A Grand Ole Opry invitation didn't come with nearly as much pageantry and attention in 1961 as it does today, but it brought the same level of emotion. Bill Anderson — who celebrates his 60th anniversary as a member on Saturday (July 17) in Nashville — remembers that his invite came via a phone call he almost didn't answer.

The actual induction was announced with a press release on plain white paper. "I remember on Monday, following the induction, there were three lines in the Nashville Banner that said 'Bill Anderson was made the 61st member of the Grand Ole Opry Saturday night,'" Anderson recalls, smiling. "That’s all there was to it."

Contrast that with the elaborate ruse Dolly Parton and company used to invite Carly Pearce recently, and you get a sense for how smart the Opry has been about adopting new technology over the last 20 years. When Anderson watched that — or when he's invited to participate, as he was during Brad Paisley's invitation in 2001 — he more than recalls his story and response.

The Country Music Hall of Famer remembers debuting at the Opry in January 1959 and being brought frequently for guest appearances by then-manager Ott Devine. Fate inspired his invitation to join, however.

"I had been on a package show with several other artists in Panama City, Fla., in the late part of June, early part of July that year," the 83-year-old says, and Ott Devine had been down in Panama City on a fishing trip."

Devine heard about the show and snuck into the audience. "Po Folks" was Anderson's song at the time, and it went over especially well that night. “It was one of those magical nights where they called me back two or three times. They kept wanting to hear that song," Anderson says.

At intermission, Devine — a man of few words — surprised Anderson backstage and said he'd be calling him soon. Anderson figured he'd scored a few more guest appearances, until July 11, 1961.

“I’m sitting at home watching the All-Star baseball game on television, and my phone rang," he says. "They played the All-Star Game in the daytime back then, and I almost didn’t get up to answer it."

Four days later, on July 15, 1961, Anderson was formally inducted as an Opry member at age 23, making him among the youngest — if not the youngest — person to ever be inducted.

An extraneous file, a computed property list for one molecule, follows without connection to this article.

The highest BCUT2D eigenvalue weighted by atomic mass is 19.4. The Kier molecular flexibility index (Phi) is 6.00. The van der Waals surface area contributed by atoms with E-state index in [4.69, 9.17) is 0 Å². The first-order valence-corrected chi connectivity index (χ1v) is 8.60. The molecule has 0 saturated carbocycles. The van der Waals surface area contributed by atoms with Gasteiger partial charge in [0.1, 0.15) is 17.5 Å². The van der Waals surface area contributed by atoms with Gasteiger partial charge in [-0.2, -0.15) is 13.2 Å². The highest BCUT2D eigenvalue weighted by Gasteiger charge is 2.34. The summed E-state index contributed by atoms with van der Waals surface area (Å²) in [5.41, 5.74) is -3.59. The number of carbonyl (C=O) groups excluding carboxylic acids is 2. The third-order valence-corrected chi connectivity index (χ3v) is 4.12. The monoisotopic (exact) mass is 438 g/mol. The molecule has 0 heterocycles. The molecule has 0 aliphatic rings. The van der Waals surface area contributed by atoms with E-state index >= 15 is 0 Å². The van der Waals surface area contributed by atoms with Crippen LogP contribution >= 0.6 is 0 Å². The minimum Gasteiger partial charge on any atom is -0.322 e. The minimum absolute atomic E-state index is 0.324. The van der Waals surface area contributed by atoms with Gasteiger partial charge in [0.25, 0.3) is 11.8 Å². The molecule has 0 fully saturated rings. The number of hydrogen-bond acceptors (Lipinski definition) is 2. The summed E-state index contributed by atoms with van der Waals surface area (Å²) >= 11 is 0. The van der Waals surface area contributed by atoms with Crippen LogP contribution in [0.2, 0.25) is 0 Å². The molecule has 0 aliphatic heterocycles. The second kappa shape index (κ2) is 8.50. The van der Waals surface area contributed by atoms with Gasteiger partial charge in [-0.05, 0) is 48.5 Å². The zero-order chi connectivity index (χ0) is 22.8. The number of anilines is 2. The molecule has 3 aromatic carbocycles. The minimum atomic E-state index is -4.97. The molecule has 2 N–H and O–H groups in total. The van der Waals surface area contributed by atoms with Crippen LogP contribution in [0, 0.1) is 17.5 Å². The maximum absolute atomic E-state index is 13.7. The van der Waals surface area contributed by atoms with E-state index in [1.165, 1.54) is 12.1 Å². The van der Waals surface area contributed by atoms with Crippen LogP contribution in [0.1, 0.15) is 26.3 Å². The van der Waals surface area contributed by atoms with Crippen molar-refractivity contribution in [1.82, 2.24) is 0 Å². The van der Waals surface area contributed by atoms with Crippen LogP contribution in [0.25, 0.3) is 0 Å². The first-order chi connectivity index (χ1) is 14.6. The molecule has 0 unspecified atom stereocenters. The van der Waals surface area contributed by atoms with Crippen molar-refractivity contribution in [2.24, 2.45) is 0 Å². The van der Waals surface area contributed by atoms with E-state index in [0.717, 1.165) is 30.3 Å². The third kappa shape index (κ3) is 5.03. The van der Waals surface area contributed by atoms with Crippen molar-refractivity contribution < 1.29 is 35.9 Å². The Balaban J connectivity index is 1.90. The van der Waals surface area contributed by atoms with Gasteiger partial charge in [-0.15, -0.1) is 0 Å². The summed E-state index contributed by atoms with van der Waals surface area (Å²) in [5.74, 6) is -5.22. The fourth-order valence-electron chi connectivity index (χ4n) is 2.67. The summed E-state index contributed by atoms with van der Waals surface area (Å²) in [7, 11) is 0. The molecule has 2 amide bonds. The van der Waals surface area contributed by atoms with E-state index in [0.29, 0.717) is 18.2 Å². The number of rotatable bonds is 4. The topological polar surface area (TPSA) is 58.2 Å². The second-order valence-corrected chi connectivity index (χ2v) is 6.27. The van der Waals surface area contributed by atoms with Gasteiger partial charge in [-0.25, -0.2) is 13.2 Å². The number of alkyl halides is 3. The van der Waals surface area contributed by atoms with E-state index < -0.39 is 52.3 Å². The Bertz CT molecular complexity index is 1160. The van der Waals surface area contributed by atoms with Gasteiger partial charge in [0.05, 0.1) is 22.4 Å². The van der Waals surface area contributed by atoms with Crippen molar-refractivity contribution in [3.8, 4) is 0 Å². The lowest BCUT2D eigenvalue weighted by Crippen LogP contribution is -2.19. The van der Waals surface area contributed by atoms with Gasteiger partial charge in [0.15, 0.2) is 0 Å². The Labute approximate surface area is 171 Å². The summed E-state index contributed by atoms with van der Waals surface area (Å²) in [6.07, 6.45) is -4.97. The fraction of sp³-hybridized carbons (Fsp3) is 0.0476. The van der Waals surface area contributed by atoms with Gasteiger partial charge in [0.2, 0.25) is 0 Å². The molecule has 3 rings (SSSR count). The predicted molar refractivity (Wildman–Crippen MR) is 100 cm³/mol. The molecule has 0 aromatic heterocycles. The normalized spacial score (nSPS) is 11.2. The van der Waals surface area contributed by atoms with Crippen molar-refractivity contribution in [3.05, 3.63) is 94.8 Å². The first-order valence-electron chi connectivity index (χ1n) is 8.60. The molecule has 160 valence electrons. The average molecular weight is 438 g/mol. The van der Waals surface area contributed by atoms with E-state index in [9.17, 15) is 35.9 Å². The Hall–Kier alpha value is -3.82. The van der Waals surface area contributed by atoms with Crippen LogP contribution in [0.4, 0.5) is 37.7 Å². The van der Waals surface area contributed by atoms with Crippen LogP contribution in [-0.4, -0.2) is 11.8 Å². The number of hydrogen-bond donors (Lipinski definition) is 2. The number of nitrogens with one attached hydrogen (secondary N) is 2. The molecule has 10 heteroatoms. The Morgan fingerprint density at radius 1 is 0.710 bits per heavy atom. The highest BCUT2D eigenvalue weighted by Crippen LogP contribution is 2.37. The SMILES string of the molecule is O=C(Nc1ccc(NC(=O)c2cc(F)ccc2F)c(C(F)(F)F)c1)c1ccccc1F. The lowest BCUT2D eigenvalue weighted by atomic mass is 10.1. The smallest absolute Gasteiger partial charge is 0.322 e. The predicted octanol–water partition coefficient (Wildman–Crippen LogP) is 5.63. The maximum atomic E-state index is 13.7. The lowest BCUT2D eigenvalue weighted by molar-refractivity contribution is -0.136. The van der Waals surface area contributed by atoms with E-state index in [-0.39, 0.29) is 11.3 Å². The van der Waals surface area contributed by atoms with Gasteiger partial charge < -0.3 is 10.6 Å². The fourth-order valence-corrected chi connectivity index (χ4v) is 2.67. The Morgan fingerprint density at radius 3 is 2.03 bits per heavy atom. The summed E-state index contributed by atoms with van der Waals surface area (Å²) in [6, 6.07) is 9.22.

As radio airplay became more elusive for Anderson, a singer with 37 Top 10 hits and seven No. 1s, he embraced a role as historian and — after Stonewall Jackson — the Opry's senior member. Watching a new artist debut is still special for him, and he goes out of his way to talk to them ahead of their big moment.

"I ask them if they’re nervous, and they say ‘Yeah’ and I say, ‘Good, you’re supposed to be,'" he says, laughing. “I remind ‘em of what Minnie Pearl used to say, what Roy Acuff used to say to her … ‘Well, just go out there and love ‘em and they’ll love you back.'"

Josh Turner's Grand Ole Opry debut at the Ryman Auditorium is one that stands out in Anderson's memory. The crowd called him back to "do a little more."

"Well, in our jargon, 'do a little bit more' is come back and do another verse or the last chorus again. Josh came back and did the whole song again," Anderson says, laughing again. "I doubt he ever had an encore like that before and he could have done three or four more."

Only Anderson, Stonewall Jackson and the late Jean Shepard have hit the 60-year milestone at the Opry. Jackson isn't active any longer, but Anderson certainly is, with co-writing appointments through August and a new, six-song EP on the calendar for later this year.

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